Caste, Class and Trade Unionism in India

Saturday, June 25, 2016: 4:15 PM-5:35 PM
166 Barrows (Barrows Hall)
Vidyadhar Badigannavar, Aston University, Birmingham, United Kingdom
John Kelly, Birkbeck, University of London, London, United Kingdom
The caste system in India and its exploitative nature has been well researched (Siddique 2011 Gupta 2000). However, the role of caste in Indian employment relations and in particular its role in the labor movement in India is yet to be fully explored. The primary aim of this paper is to examine the rise of caste- based trade unions in India over the past decade. Specifically, we aim to examine why the lower-caste workers (historically treated as untouchables, referred to as ‘Dalits’and officially designated as Scheduled Caste and Tribes) are leaving established trade unions to organize their own unions along caste lines? While fragmentation of trade unions is a well-known phenomenon both in India and in the Western World (Shyam Sundar 2015; Connolly et al. 2014), the rise of caste based trade unions is a relatively new phenomenon which is yet to be fully explored. Caste based trade unionism appears to be counter-intuitive when the conventional logic suggests that unions are class based collective institutions which represent the interest of the working classes (Ramaswamy 1976).

The Indian trade union movement has historically been fragmented along political ideological lines ranging from moderate unions affiliated to the Congress Party to the militant unions affiliated to the Communist and Socialist parties. However, the rise of caste-based trade unions of the lower caste workers is a relatively new phenomenon. Our findings from surveys and interviews with mainstream unions and caste-based trade unions suggest that the caste-based trade unions are unique in at least three ways. First, these unions are breaking away from well-established radical and militant union federations such as those affiliated to the Communist and Socialist parties. Second, these unions are predominantly organized on caste identities and not occupational identities or political ideologies. Third in unionized workplaces, lower caste workers are forming their own separate unions along caste lines with membership restricted only to workers of their own caste instead of joining the mainstream unions where present. We examine these issues using the analytical framework of Paulo Freire (1970) – dialogics, praxis and cultural oppression and relate it with the insights from comparative politics which examine the role of actors & their interests within institutions (Peters 2011).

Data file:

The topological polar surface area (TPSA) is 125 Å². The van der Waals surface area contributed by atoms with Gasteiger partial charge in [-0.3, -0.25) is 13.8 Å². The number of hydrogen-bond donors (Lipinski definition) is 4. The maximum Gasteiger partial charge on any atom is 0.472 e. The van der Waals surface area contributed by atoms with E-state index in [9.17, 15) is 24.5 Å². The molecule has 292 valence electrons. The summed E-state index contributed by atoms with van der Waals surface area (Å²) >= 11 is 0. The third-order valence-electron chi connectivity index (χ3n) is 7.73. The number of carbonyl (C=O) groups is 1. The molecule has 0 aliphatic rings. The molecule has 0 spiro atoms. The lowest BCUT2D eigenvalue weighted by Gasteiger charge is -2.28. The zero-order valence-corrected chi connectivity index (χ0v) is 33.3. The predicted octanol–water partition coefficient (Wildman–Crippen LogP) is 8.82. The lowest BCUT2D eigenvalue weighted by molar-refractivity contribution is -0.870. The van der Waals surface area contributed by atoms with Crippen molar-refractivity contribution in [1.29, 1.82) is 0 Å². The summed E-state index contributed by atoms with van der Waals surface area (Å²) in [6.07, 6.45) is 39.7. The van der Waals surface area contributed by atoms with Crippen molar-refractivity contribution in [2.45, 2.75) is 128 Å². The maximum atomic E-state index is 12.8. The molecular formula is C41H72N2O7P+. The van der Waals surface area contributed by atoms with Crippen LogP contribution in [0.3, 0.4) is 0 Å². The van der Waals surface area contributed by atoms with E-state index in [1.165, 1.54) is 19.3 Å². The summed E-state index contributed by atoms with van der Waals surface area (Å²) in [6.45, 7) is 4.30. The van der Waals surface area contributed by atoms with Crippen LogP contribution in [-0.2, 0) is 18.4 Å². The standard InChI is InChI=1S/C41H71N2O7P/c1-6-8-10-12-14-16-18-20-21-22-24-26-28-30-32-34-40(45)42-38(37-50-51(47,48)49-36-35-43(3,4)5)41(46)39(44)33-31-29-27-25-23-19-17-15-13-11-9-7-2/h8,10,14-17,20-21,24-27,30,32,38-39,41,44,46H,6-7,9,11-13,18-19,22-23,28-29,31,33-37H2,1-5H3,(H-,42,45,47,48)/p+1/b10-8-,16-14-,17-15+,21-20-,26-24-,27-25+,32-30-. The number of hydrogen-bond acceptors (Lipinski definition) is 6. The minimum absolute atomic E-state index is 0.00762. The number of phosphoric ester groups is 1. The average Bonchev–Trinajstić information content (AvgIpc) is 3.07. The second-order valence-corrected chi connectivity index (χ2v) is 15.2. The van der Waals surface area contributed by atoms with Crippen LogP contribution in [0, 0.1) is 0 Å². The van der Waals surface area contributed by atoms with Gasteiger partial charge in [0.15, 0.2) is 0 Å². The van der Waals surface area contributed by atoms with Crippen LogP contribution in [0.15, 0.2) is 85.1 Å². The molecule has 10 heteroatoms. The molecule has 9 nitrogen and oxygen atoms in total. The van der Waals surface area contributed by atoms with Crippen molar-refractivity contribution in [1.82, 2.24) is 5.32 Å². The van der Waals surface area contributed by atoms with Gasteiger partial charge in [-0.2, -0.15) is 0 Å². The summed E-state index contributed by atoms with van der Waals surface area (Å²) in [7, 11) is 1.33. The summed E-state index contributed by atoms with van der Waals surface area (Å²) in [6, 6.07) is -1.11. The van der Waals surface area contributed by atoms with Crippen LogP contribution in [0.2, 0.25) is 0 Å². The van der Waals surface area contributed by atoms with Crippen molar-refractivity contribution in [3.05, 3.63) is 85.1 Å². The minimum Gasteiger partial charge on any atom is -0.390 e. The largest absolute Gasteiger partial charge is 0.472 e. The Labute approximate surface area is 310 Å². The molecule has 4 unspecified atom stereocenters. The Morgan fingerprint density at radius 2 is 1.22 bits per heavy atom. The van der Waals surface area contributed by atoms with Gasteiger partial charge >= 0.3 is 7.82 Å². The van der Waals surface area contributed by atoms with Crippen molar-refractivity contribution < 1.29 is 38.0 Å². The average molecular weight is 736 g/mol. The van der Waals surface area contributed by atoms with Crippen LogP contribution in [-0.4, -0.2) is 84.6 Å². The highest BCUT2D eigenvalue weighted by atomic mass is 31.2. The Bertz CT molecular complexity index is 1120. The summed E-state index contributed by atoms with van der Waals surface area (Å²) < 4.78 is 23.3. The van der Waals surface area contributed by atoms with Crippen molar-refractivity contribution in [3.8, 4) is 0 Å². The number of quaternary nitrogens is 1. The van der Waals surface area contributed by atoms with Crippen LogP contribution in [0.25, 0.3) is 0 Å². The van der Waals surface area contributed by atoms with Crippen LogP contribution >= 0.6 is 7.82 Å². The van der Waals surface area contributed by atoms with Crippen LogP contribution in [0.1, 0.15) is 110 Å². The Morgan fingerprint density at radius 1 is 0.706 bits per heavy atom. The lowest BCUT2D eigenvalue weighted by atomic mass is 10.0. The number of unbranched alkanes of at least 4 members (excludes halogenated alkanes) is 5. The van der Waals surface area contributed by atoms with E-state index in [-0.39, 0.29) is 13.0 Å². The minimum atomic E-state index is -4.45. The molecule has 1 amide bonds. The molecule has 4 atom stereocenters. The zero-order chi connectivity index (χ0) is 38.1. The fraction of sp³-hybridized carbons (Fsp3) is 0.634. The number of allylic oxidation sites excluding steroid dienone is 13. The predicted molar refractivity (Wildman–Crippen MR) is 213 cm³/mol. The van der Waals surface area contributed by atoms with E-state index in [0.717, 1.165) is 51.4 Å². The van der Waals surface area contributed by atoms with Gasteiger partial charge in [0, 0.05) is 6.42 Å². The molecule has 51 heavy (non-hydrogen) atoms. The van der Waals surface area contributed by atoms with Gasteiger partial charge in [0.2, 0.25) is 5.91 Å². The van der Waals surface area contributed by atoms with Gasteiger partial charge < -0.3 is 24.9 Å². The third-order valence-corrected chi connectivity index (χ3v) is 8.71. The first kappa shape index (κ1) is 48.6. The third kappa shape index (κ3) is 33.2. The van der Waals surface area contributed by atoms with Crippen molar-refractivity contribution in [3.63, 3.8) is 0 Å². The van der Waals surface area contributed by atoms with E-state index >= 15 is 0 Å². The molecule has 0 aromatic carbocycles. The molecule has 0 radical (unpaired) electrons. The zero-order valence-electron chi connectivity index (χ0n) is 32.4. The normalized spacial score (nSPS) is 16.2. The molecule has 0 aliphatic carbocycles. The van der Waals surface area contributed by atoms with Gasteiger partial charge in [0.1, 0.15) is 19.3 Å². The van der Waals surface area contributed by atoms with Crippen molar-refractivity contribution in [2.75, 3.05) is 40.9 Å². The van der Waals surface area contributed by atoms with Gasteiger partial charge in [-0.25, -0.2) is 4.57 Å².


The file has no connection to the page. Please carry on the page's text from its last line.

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Ramaswamy, E.A. (1976) ‘Trade Unionism and Caste in South India’ Modern Asia Studies, 10(3): 361-373

Shyam Sundar, K. (2015) ‘Labor Law and Governance Reforms in India-Some Critical Perspectives’ Synergy Books, New Delhi, India.

Siddique, Z (2011) ‘Evidence on Caste Based Discrimination’ Labor Economics, vol. 18: 146-159